If these compounds successfully make it through the FDA gauntlet, they could change current care patterns by delaying joint recon surgeries and increasing care incidence at such front line care centers as the physician office or pain clinic.

Michael ClaymanJust before the American Academy of Orthopaedic Surgeons (AAOS) annual meeting, OTW sat down with Flexion CEO Michael Clayman to learn more about these compounds and his company’s progress.

OTW: It’s been two years since Flexion acquired FX005 and FX007 from Astra Zeneca and originated FX006 itself. Can you describe these anti-inflammatory and other compounds and which orthopedic indications they address?

Michael Clayman: To frame this discussion, since we acquired those compounds we decided to focus on the intra-articular treatment of osteoarthritis and we added a new sustained release product.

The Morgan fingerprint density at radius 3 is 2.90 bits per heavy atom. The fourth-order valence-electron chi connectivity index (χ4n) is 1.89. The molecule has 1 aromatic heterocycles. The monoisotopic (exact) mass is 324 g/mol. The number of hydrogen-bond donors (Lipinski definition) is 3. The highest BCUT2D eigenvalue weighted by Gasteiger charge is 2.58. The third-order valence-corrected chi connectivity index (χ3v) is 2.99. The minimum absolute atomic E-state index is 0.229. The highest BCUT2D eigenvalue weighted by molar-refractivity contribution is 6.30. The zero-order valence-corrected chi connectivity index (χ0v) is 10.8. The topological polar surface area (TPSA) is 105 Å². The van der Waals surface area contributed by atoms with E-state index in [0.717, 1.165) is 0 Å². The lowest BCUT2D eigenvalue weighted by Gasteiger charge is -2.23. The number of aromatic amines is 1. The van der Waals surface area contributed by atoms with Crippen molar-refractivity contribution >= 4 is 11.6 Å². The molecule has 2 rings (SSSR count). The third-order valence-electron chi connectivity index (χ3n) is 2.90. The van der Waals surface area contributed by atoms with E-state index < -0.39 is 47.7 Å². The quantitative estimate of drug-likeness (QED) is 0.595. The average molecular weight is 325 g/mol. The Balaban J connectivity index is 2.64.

We are attracted to the osteoarthritis space due to the enormous size of the unmet medical need. There are well over 100 million people worldwide with symptomatic osteoarthritis with approximately 27 million in the United States. Available pain relief therapies for joint osteoarthritis are, to put it diplomatically, imperfect. Oral therapies have modest efficacy and have black box warnings for organ toxicity. Intra articular injections consist of steroids and hyaluronic acid. Steroids actually work quite well in terms of pain relief but last only a couple of weeks on average and hyaluronic acids, while very popular, hardly separate from placebo in controlled clinical trials.